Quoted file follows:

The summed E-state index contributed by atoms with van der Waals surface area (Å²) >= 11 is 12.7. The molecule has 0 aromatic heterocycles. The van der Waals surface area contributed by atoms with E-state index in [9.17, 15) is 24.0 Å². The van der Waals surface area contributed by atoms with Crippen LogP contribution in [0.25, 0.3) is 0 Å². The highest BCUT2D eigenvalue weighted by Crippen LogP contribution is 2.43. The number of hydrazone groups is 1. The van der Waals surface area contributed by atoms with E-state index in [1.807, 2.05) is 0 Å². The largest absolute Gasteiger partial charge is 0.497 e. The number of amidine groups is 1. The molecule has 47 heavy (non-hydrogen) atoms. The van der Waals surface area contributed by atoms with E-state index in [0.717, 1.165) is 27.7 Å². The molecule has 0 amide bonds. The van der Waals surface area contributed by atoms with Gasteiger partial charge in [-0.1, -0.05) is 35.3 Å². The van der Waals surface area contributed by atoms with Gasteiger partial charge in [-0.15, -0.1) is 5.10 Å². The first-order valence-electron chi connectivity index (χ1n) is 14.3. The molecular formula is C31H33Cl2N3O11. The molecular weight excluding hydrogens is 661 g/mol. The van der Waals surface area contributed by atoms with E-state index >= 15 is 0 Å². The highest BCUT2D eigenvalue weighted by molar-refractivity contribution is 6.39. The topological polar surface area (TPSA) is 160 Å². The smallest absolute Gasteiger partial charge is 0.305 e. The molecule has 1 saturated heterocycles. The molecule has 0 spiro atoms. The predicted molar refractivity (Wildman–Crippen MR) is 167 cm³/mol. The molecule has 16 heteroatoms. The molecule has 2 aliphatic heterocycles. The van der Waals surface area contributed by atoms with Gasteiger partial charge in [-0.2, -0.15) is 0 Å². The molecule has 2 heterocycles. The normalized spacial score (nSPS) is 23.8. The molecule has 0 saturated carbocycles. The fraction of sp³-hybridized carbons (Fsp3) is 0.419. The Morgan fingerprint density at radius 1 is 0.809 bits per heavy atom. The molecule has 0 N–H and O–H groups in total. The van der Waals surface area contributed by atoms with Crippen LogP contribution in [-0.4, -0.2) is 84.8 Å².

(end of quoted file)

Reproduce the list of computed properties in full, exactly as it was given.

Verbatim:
The summed E-state index contributed by atoms with van der Waals surface area (Å²) >= 11 is 12.7. The molecule has 0 aromatic heterocycles. The van der Waals surface area contributed by atoms with E-state index in [9.17, 15) is 24.0 Å². The van der Waals surface area contributed by atoms with Crippen LogP contribution in [0.25, 0.3) is 0 Å². The highest BCUT2D eigenvalue weighted by Crippen LogP contribution is 2.43. The number of hydrazone groups is 1. The van der Waals surface area contributed by atoms with E-state index in [1.807, 2.05) is 0 Å². The largest absolute Gasteiger partial charge is 0.497 e. The number of amidine groups is 1. The molecule has 47 heavy (non-hydrogen) atoms. The van der Waals surface area contributed by atoms with E-state index in [0.717, 1.165) is 27.7 Å². The molecule has 0 amide bonds. The van der Waals surface area contributed by atoms with Gasteiger partial charge in [-0.1, -0.05) is 35.3 Å². The van der Waals surface area contributed by atoms with Gasteiger partial charge in [-0.15, -0.1) is 5.10 Å². The first-order valence-electron chi connectivity index (χ1n) is 14.3. The molecular formula is C31H33Cl2N3O11. The molecular weight excluding hydrogens is 661 g/mol. The van der Waals surface area contributed by atoms with E-state index >= 15 is 0 Å². The highest BCUT2D eigenvalue weighted by molar-refractivity contribution is 6.39. The topological polar surface area (TPSA) is 160 Å². The smallest absolute Gasteiger partial charge is 0.305 e. The molecule has 1 saturated heterocycles. The molecule has 0 spiro atoms. The predicted molar refractivity (Wildman–Crippen MR) is 167 cm³/mol. The molecule has 16 heteroatoms. The molecule has 2 aliphatic heterocycles. The van der Waals surface area contributed by atoms with Gasteiger partial charge in [-0.2, -0.15) is 0 Å². The molecule has 2 heterocycles. The normalized spacial score (nSPS) is 23.8. The molecule has 0 saturated carbocycles. The fraction of sp³-hybridized carbons (Fsp3) is 0.419. The Morgan fingerprint density at radius 1 is 0.809 bits per heavy atom. The molecule has 0 N–H and O–H groups in total. The van der Waals surface area contributed by atoms with Crippen LogP contribution in [-0.4, -0.2) is 84.8 Å².